by Jeannette McLeod, neighbor
“Employees may come, employees may go, but I go on forever.” Agnes Kiefer said that and although she didn’t quite go on forever, she lived to be 90. Agnes Kiefer lived those 90 years. She was on the go all of her years. She once commented that she had enjoyed smoking in her younger years but during the Depression she could not afford to buy cigarettes at 25 cents a package. She was not going to beg or borrow them from anyone else least of all her friends, so, she quit. That was Agnes Kiefer-very independent and self reliant all of her 90 years.
Agnes Kiefer lived in her own house on West Ninth Street since 1941. It was the only house at that end of the street that had a verandah. There she and her husband, Bert, could sit on a summer’s evening and watch the goings on in the neighborhood. Bert was a dispatcher for the Royal Blue Cab Company. One of the two cab companies in Juneau at the time. Every day Bert would be properly attired in his suit, hat and top coat, carrying his lunch pail and off to work he’d go. Ninth Street, at that time, was a narrow dirt road that ran from A Street straight down to the dock on the waterfront. Bert would be picked up by one of the cabs and driven to work, as he suffered from emphysema. Bert slept sitting up and his head wore a dark patch on the wall above the bed. One of the first things that Agnes did after Bert passed away was to have her bedroom painted, although she did not sleep in that room for a long time after.
Agnes began working at the Alaska Daily Empire in 1941, as cleaning lady and often did proofreading until her eyesight failed. In 1956, she had the second longest tenure of anyone then working on the Empire, second only to mechanical superintendent Arthur Bringdale, an ace Linotype machine operator. In 1962, the Empire ran a photo of her with her birthday cake. The article reported, “The staff of the Daily Alaska Empire took time out Friday to honor its favorite co-worker on her 81st birthday.” Her cake was inscribed, “Happy Birthday to the Empire’s Sweetheart.” This summed up the feeling of the entire staff. The birthday parties were annual events.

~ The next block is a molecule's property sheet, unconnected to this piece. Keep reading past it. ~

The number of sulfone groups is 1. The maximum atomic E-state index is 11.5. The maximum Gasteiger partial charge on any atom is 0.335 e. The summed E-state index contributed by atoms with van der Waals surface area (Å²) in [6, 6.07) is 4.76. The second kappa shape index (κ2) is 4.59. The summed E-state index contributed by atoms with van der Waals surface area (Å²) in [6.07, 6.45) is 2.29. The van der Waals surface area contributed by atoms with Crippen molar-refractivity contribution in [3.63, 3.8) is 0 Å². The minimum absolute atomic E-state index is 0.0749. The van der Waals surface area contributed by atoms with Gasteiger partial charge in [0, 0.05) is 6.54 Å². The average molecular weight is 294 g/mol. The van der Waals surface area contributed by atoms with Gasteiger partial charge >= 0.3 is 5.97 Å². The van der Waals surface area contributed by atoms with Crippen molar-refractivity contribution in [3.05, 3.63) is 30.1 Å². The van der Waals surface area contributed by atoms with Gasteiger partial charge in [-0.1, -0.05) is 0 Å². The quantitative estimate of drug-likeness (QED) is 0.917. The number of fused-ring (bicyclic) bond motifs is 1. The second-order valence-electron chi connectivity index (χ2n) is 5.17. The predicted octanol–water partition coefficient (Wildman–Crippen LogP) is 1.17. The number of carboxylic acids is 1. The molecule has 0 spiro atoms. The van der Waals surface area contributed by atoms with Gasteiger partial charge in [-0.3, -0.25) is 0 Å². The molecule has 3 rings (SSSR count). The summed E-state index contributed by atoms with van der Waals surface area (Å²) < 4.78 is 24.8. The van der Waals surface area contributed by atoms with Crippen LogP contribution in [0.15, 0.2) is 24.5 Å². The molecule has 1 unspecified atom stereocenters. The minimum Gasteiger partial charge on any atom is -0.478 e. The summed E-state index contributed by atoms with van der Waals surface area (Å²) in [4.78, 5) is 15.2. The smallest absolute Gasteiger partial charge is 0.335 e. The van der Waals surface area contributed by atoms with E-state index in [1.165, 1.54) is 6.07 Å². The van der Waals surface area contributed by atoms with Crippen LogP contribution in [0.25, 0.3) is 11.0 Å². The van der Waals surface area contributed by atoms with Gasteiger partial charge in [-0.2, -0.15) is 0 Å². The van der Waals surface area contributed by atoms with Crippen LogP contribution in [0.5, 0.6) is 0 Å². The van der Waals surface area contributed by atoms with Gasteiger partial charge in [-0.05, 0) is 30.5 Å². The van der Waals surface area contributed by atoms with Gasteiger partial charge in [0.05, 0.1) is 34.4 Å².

In 1968, on her 87th birthday, which was her 27th anniversary of working at the Empire, she received another write-up and a diamond awarded by the Donrey Media Group. The 1971, tribute to her read, “To us Aggie is America, Aggie is Alaska, Aggie is Juneau. Because of the love she shares with others and the love we have for her we greet her this year on ‘her’ day.”
For her 90th birthday, Agnes received 90 silver dollars. (Silver dollars had been common currency up to the late 1950’s but were now rare.) What a stack of silver dollars that was and heavy. Cards and letters were received from all over the world from former workers and friends containing, what Agnes called, “offerings.” Because of her ill health at the time she decided to replace her worn out chair with a new recliner in which she could elevate her feet. Taking her “offerings” to Lyles Hardware she picked out the recliner in the color she desired and opened her purse to make the down payment. Howie Ryder declined the payment stating, “Nope, not this time, Aggie. We’ve overlooked your birthday for the last time. The chair is yours. Go spend your ‘offerings’ on something else.” It may be that she did. She enjoyed collecting milk glass and had many pieces that she had collected over the years, from miniature size to some very large.
Agnes Kiefer was born July 20, 1881, in Webb County, Missouri. She came to Juneau aboard the steamship Northwestern on Valentine’s Day, 1914, and started working as a waitress at the Gastineau Hotel on Franklin Street. She continued to work as a waitress and homemaker and accompanied her husband on his gas boat. Bert passed away during the 1940’s.
Agnes suffered from eye troubles and read with an electronic magnifying glass. She claimed that her eyes were going to outlast her and she could not afford to have surgery to remove the cataracts. In her late eighties, she was having difficulty in distinguishing the height and depth of objects such as the sidewalk curbs and the distance for oncoming traffic. She decided that perhaps it might be a good idea for safety to have her eyes done as she was now legally blind. She no longer could read and would ask whoever was standing next to her in the store to read items for her. After the surgery, she was surprised and delighted at how bright and clear everything was.
The first time that Agnes became ill and took time off from work was in the 1970’s. Good friends lived nearby in the neighborhood and would visit with her as she had with them when they were ill. She enjoyed the afternoon tea get togethers that they had at each others homes, exchanging gossip, chatting, doing handwork and just keeping up with what was going on in Juneau.
Agnes was not described as a “sweet sugary little old lady.” She would speak out on any and all subjects brusquely, keeping up to date on all events, local, state and whatever, with her own opinion. Agnes was an active member of the American Legion Auxiliary Post 4, a long time member of the Perseverance Rebekah Lodge #2-A of IOOF and a past president of the Pioneers of Alaska, Auxiliary #6 of Juneau. She was commended for taking care of the three-level Empire Building at 136 Main Street and of many of its occupants. She gave freely of her opinions and advice on all levels.